About the Author
As well as being a car-nut or petrol-head, I have been interested in what I call sustainable automobility for about 25 years. My first publication in this field was The Green Car Guide, a paperback written with a couple of colleagues from my management consultancy days and published in 1992. In subsequent publications I have always been keen to balance the academic with wider public dissemination and the latter in particular – expressed through a number of books – has led to regular invitations to speak at industry conferences, invitations to provide expert comment to the media and invitations to brief governments – including those of China, Australia and the UK – as well as international bodies such as the European Commission, OECD, UNEP, UNIDO, etc. Much of this work is done under the banner of our Centre for Automotive Industry Research, still, after 23 years one of the few social-science based university research centres worldwide with this particular sector focus.
Although social science research is relatively cheap, it is not free and funding is always welcome. Most of my research funding during the 1990s came from such sources as outlined above, in 2001 I became one of the founder members of the Centre for Business Relationships, Accountability, Sustainability and Society (BRASS) at Cardiff University, a multi-disciplinary group which enjoyed more than £8million worth of funding from the UK Economic and Social Research Council (ESRC) for the next 11 years. This allowed much greater freedom in my research, which among other areas enabled me to develop a greater interest in industrial ecology and more recent attempts to widen the scope of industrial ecology into more comprehensive ecological models. The results of this may be found in this book.
After ESRC funding for BRASS stopped, some of the BRASS work, in particular our sustainable mobility work, was accommodated within the new Sustainable Places Research Institute at Cardiff University, where we work closely with colleagues from the School of Psychology. In addition, our EV work is now accommodated under the related Electric Vehicle Centre of Excellence, a joint venture with the School of Engineering. My more conventional work involves eco-efficiency focused research, mainly in the area of carbon reduction strategies, such as my work on comparing finished vehicle supply chains between shipping from South Korea and sourcing from local transplant facilities in Europe or North America. This prompted me to take an interest in the environmental impact of shipping and has been the subject of a few conference papers, reports for private sector clients, as well as a refereed journal article in the International Journal of Production Economics. Similarly, my work on the origins of mass car production, and related investigations into more sustainable alternative production and business models for delivering personal motorized mobility has been published in mainstream journals such as Industrial and Corporate Change, a series of books, as well as leading to invitations by industry to help bring such concepts to market.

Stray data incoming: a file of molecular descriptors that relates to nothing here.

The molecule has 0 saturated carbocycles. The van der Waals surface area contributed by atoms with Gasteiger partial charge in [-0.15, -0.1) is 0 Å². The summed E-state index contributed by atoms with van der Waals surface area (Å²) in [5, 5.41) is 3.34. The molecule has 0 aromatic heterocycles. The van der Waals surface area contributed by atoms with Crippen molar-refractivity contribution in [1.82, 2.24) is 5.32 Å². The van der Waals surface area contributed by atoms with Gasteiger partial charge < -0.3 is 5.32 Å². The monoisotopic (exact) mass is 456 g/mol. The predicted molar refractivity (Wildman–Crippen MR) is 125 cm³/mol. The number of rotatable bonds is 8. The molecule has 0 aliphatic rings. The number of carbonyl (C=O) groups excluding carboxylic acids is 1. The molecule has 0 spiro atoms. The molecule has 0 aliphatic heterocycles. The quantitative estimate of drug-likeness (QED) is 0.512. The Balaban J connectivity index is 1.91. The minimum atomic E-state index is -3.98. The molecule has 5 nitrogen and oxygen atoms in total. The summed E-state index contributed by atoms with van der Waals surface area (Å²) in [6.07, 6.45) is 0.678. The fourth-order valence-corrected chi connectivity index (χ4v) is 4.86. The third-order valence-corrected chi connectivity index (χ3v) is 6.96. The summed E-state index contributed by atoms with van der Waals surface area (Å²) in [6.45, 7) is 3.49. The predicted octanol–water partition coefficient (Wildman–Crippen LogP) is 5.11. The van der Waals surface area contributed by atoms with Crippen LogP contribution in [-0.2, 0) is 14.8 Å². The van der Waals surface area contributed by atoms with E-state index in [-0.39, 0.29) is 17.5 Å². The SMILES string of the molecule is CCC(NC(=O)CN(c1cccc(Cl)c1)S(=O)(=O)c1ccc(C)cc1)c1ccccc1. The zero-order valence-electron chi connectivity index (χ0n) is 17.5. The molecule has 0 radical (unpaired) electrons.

Outside work, I am a keen car enthusiast, participate in classic car events, am a member of several car clubs and I am a keen model car collector. My life is steeped in cars, in other words.